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Rolland Haggart Bushner

Military

Missions: 1944 - Aug 9 Saarbrucken; 12 Mourmelon sur Marne; 14 Dole/Tauaux/ 16 Madgeburg; 24 Hanover; 26 Dulmen; 30 Mainz; Sep 9 Mainz; 10 Ulm; 11 Madgeburg; Oct 5 Lippstadt; 7 Madgeburg; 9 Koblenz; 22 Hamm; 26 Bottrop; 30 Hamburg; Nov 5 Karlsruhe; 10 Hanau; 26 Bielefeld; 29 Bielefeld; 30 Neuenkerchen; Dec 5 Munster; 6 Bielefeld; 10 Bingen; 11 Karslruhe; 12 Aschaffenburg; 23 Dahlen; 24 Gerolstein; 25 Prum; 31 Icoglenz; 1945 - Jan 1 Koblenz; 3 Zweibrucken; 16 Dresden; 31 Brunswick; Feb 6 Madgeburg; Mar 15 Ireland; 17 No. Atlantic; 22 No Sea; 25 Paris; 27 Hannover; 28 No Atlantic; 31 No Atlantic; Apr 1 No Atlantic; 2 No Sea; 6 United Kingdom; 8 Denmark; 9 Berlin; 10 France; 11 France; 12 Denmark; 13 France; 19 Denmark; 20 No Atlantic; 21 No Sea; 26 Cherbourg; May 5 No Atlantic

AM w 4Oak Leaf Cluster

Service

People

  • John Abplanalp

    Military | Staff Sergeant (Technician Third Grade) | Ball Turret Gunner | 466th Bomb Group
    completed 34 missions Good Conduct/Air Medal with 4 Oak Leaf Clusters/EAME Medal with 4 Bronze Stars

  • Walter Dendor

    Military | First Lieutenant | Navigator | 466th Bomb Group

  • John Gavarny

    Military | Technical Sergeant (2nd Grade) | Radio Operator | 466th Bomb Group
    Completed a 35 mission combat tour. See Rolland H. Bushner entry for list of missions.

  • Jack Murray

    Military | Technical Sergeant (2nd Grade) | Flight Engineer | 466th Bomb Group

  • Charles Parker

    Military | Staff Sergeant (3rd Grade) | Tail Gunner | 466th Bomb Group

  • Robert Smith

    Military | First Lieutenant | Co-Pilot | 466th Bomb Group

  • Carl Terpak

    Military | Staff Sergeant (3rd Grade) | Waist Gunner | 466th Bomb Group

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Units served with

  • 25th Bomb Group

    25th Bomb Group

    Group
    The 25th Bombardment Group (Reconnaissance) was constituted in the days after D-Day and activated in England in August 1944 to carry out photographic and mapping missions over mainland Europe as the Allied armies pushed east. The Group were designated...

  • 466th Bomb Group

    466th Bomb Group

    Group
    The 466th Bomb Group flew B-24 Liberators from Attlebridge, Norfolk, during the last year of the war in Europe. The Group flew 232 missions in the course of the year and celebrated the 100th one by inviting local people onto the base to mark the...

  • 653rd Bomb Squadron
  • 787th Bomb Squadron

Aircraft

Missions

  • VIII Air Support Command METEOROLOGICAL SORTIES

    18 December 1943
    2 F-5s from 7th Photographic Resonnaiaance Group are despatched to fly meteorological sorties over Hannover, Germanyl There are no losses or claims.

  • 533

    9 August 1944

  • 545

    12 August 1944

  • 552

    14 August 1944

  • 8th Air Force 556

    16 August 1944
    Aircraft factories and oil refineries are the primary targets for this mission. A total of 1090 heavy bombers are despatched. See Mission Details for particulars. ...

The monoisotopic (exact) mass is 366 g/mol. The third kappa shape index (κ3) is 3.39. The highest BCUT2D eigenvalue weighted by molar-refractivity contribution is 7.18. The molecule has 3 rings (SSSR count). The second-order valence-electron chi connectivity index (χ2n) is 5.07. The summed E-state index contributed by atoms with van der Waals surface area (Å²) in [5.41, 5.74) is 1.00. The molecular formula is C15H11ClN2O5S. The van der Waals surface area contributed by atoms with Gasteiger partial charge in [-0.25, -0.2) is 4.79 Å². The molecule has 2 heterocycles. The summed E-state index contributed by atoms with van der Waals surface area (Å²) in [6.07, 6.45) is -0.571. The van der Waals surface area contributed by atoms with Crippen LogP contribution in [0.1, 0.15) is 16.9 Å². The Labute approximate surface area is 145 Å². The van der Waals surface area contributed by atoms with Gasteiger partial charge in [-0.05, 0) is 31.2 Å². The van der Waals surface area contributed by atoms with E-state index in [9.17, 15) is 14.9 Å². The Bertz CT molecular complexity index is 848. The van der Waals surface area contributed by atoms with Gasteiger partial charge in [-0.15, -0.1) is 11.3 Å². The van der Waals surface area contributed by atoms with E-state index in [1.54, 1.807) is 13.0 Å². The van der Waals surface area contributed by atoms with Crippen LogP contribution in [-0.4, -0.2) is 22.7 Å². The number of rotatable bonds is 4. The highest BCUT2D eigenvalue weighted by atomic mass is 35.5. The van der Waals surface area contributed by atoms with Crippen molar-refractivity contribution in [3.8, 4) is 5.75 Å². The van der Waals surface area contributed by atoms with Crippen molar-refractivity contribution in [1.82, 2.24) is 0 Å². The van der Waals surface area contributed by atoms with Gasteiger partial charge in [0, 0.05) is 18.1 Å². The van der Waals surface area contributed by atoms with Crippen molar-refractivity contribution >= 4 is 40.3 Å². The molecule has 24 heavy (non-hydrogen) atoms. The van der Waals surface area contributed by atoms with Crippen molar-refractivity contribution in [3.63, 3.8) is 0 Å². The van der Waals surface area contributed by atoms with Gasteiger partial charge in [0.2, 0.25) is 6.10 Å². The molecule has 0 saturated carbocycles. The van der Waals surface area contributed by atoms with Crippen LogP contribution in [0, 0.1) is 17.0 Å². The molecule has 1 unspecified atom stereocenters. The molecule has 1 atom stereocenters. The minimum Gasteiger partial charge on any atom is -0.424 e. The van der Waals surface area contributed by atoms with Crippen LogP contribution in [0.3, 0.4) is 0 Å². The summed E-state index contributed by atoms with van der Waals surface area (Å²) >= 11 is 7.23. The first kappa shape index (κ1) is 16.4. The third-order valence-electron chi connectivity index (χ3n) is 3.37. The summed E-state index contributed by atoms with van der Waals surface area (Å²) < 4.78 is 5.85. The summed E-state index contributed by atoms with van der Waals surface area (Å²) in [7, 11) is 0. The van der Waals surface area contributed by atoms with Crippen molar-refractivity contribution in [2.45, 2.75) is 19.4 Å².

• 568

    24 August 1944

  • 576

    26 August 1944

  • 590

    30 August 1944
    End of Operation Overlord.

  • 614

    9 September 1944
    A burst of flak put a big hole in the nose throwing glass in Antonacci's eyes. Other hits were in the wing and tail. One went through the waist and exploded an oxygen bottle.

  • 619

    10 September 1944

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Associated Place

  • Attlebridge

    Military site : airfield
    Attlebridge was constructed for RAF use and completed to that standard in 1942. However, with news that it was to be assigned to the American Air Force, the runways were extended and additional hardstandings and outbuildings constructed for the heavy...

  • Watton

    Military site : airfield
    Built in 1939 as a medium bomber station with a grass airfield, Watton was occupied by the RAF until handed over to the Eighth Air Force in mid-1943. Improved initially with a single steel mat runway in 1943, plus 41 loop and 12 pan hardstandings, a...

Events

Event Location Date
Born Joplin, Missouri 13 December 1920
Enlisted Pittsburg State University, 1701 South Broadway Street, Pittsburg, KS 66762, USA 1942

Bachelors Degree
Music - Piano
(then known as Kansas State Teachers College - Pittsburg)

466th BG Combat Tour Attlebridge, Norwich, Norfolk NR9, UK 9 August 1944 – 6 February 1945

35 missions flying B-24's

25th BG Combat Tour Watton, Thetford, Norfolk IP25, UK 15 March 1945 – 5 May 1945

21 Missions DH 98 Mosquitos

"When our 35 missions were complete, my crew went home and I volunteered for a squadron flying unarmed weather recon missions in British Mosquitos. I was lucky, crewing up with what I think was the best navigator-weather observer in the 8th AF. He could look down at a crossroads through a hole in the clouds and identify our location. Upon returning from a mission he would report on the scrambler phone to 8th AF HQ to help in planning the missions the following day. The Mosquito was wonderful airplane made of wood that could fly up to 37,000 feet and with two Rolls-Royce Merlin engines/ While I was at Watton, two or three of our weater recon ships failed to return to base. The mystery was solved when one of our returning pilots reported being chased by a German jet. He used full power to escape and after returning to base the engines were disassembled and inspected and proved undamaged!

Died Landrum, SC 29356, USA 27 December 2011

Rolland Haggart "Bush" Bushner died Tuesday, December 27, 2011 at the Smith-Phayer Hospice House in Landrum, SC. He was 91.

Many knew this slight, cheerful, unassuming man, but few knew about his remarkable life — a life that took him across the globe to serve his country in war and peace.